Building a Firepit with Natural Stones

Learn about building campfires.

Building a firepit with natural stones yourself may have never occurred to you. It can be done, though! If you do a little research and decide you would rather not deal with the hassle but you still love the look, there are stores online that will sell you pre-made stone firepits, too. Don't say you can't build one, though, until you read how. It may be easier than you think!

How-Tos of Building a Firepit with Natural Stones

Building a firepit with natural stones will give you something you're going to want to leave for your camping area in your own backyard, those impromptu camping trips under the stars just because it happens to be a nice night out. This procedure isn't like building a fire in the woods and leaving the basic structure behind when you leave. It's also not something you will like having to set up every time, and imagine the weight it would add to your load if you were lugging stones to the campsite! That being said, here's how to fancy up your own land with a beautiful firepit you can use again and again:

To keep things simple, you will want to pick up a kit for the inside of the actual pit. This kit consists of the materials you need to ignite the fire once you have the stone structure in place. You can go for the electronic ignition kind or the match lit type in a rectangle, round, or square shape. The electronic ignition type is substantially more expensive, but it gives you more options for placement of your firepit.

This Old House.com has an excellent tutorial that takes you from the shopping list to the building of your firepit. It also includes a cross-section diagram so you know exactly what you're getting into before you get started.

Figure out where you want the pit to be. Remember, it's going to be permanent. Lay out the stones in a ring shape to get an idea of how it will look, then mark their locations and take them away. If you leave it to guesswork, you could find yourself doing it all over again.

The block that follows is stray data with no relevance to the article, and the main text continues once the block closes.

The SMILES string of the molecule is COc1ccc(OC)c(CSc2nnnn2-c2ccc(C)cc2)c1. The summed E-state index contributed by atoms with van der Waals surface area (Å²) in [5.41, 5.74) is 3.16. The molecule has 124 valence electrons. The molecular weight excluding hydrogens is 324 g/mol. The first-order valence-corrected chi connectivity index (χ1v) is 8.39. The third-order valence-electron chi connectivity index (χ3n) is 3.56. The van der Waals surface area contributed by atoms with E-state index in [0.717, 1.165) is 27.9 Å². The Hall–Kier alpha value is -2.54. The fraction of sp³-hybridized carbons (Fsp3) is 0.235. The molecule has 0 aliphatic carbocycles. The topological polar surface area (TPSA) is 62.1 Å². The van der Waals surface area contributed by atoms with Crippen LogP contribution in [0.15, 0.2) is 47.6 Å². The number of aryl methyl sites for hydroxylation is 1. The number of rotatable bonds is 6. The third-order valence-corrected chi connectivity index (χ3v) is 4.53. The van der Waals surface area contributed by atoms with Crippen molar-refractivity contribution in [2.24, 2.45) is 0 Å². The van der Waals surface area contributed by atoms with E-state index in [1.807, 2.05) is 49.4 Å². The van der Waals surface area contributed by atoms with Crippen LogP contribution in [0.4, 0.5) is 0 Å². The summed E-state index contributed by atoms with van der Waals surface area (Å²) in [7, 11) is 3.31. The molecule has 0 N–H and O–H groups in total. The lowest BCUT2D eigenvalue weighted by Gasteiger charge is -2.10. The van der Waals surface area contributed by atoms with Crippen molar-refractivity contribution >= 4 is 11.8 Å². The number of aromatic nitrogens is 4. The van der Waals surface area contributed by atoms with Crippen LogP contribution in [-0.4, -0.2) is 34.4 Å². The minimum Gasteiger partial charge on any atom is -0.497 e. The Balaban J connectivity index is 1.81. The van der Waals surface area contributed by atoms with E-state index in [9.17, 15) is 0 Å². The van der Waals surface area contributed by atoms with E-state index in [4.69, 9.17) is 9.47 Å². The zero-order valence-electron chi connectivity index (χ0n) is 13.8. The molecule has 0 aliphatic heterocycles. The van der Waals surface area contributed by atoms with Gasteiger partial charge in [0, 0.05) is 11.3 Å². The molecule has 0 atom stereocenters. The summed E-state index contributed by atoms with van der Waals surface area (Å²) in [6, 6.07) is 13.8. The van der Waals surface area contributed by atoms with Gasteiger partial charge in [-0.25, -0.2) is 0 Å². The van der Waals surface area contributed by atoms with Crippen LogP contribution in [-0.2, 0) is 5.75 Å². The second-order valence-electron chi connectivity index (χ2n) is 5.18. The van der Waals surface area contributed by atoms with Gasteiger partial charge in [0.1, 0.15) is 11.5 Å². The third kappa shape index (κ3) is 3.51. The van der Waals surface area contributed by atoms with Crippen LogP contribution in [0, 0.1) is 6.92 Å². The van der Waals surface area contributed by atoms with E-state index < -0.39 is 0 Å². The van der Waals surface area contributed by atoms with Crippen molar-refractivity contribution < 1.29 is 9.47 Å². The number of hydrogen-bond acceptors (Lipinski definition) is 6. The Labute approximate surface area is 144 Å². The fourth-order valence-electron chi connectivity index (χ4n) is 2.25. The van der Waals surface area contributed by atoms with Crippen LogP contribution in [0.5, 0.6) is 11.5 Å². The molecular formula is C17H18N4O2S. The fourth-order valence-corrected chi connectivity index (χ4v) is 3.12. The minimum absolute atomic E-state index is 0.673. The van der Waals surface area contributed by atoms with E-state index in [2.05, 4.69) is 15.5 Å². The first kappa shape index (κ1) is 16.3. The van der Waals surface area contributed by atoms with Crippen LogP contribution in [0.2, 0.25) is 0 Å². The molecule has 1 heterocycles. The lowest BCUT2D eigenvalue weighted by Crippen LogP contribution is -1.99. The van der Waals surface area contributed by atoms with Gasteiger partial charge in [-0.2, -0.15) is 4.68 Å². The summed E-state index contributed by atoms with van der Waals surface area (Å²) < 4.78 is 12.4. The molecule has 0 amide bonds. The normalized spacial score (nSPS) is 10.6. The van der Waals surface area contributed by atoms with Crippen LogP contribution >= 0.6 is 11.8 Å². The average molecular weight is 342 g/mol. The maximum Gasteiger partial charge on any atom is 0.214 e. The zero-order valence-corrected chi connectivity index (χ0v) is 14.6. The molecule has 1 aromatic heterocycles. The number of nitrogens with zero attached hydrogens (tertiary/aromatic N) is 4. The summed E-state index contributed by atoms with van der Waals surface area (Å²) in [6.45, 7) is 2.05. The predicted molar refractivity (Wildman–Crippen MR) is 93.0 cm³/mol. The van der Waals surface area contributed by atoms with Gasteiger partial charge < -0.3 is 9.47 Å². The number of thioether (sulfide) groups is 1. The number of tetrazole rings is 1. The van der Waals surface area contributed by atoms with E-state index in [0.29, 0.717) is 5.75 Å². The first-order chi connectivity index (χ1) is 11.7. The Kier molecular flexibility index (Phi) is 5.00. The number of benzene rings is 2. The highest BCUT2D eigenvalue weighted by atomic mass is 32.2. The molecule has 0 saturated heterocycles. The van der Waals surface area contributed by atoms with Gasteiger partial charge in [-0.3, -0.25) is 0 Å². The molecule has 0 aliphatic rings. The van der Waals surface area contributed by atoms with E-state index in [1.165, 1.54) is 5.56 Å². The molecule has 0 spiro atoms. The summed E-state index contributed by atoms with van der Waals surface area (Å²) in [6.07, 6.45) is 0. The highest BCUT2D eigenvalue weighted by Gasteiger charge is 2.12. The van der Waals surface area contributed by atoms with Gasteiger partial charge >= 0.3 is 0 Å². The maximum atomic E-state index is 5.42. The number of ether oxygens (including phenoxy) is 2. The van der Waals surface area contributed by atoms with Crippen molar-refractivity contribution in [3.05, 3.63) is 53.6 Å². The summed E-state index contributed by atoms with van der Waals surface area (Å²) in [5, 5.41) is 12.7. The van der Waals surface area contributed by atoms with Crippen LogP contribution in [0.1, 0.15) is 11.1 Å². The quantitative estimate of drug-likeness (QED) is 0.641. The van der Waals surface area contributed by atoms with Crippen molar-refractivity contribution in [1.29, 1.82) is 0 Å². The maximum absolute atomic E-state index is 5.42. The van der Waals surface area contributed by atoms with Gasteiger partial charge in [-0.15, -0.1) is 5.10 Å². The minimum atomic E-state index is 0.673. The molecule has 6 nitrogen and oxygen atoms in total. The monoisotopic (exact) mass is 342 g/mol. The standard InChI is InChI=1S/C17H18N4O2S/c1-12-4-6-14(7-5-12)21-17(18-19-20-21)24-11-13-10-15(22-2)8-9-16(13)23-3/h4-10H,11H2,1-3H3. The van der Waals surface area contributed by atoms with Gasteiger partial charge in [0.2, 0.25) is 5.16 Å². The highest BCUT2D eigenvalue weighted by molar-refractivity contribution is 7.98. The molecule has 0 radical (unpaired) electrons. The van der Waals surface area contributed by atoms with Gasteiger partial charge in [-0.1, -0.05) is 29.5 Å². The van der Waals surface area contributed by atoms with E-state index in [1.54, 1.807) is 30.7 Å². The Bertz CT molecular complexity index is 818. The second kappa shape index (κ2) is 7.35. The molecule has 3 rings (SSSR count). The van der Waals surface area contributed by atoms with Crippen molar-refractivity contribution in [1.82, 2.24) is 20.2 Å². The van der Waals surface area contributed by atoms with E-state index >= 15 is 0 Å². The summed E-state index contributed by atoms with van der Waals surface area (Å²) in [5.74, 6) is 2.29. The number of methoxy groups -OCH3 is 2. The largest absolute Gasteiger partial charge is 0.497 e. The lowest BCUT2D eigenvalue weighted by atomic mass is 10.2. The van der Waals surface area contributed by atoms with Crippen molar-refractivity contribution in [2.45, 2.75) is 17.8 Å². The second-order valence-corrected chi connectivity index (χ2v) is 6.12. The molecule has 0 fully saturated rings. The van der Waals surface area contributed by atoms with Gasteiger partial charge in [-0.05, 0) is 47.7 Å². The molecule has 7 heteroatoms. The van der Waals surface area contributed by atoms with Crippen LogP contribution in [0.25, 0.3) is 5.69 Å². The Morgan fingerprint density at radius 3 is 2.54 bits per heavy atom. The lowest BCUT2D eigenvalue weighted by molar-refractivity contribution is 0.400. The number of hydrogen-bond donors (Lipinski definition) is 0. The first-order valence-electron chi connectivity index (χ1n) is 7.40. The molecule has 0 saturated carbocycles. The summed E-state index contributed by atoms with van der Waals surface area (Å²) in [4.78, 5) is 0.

Dig it. Here comes some back-breaking work. You have to dig a trench for the stones. Dig down one foot, making the hole as wide as the stones you're going to use. In the center section, dig six inches down, making a flat disc-shape in the middle.

Drainage is important. Fill the hole up halfway with drainage gravel so the pit won't fill with water when it rains. Make sure you have enough gravel left over to pour in more later, though.

Put down the first stone and make sure it's level. Slide the next one into place next to it, lining up all the edges and make sure that, too, is level. Keep going in this manner until the ring is complete. Don't hesitate to use a mallet to ease the stones into a level position.

For the second layer of stones, you'll need a caulking gun and masonry adhesive. Once you put the glue into place on top of your first stone layer, center another stone lengthwise on the seam of two lower stones. Follow suit with the other stones for this level, keeping them all tightly arranged. Work with a small area at a time because the adhesive dries quickly.

Fill 'er up with gravel. You'll need enough to pile six inches of gravel into the pit. This will hold the walls steady while you add another two layers of stone around the edges as you did before.

Put in a steel campfire ring. Make sure it's even with the top of the wall and fill in the extra space with more gravel.

Final touch: Now it's time to organize some more natural stone. This will be the top of the ringed wall.

Safety Precautions

When you build a pit, you want to make sure you use it safely, of course. Most of the rules of firepit usage are no-brainers. For example, make sure you never leave it unattended while the fire is going. Also, in most cases, you'll need to keep the pit at least twenty-five feet from your house or any combustible materials you may have lying around. Keep in mind that the fire should not be too big. Your pit can be as big as you like, but the fire should not exceed three feet in diameter. Don't burn treated or painted wood if you end up using a wood burning pit.

If You Don't Want to Build It

You can buy your own natural stone fire pit without having to build it yourself. That's great news for those of us who aren't adept at hands-on activities like building, or those who are just too busy or don't like getting dirty. You can bring the camping feel to your own property with these kits. Here are a few lovely, yet still rugged, designs to consider:

The Sierra Firepit and Table from Garden.com is what Mother Nature would create in her spare time if she were into sculpting and building as hobbies. The neutral earth tones are perfect for blending in with the greens and browns of the outdoors. This firepit will set you back around $2000.00

The Prudenzia Firepit will set you back about $800.00. If you want the designer tabletop and the lid and propane cover combo, you can pick those up on the same site.

Tips for Camping Trips

You'll need to know more than how to build a firepit to enjoy a great camping trip. See these informative slideshows for additional camping tips:

Building a Firepit with Natural Stones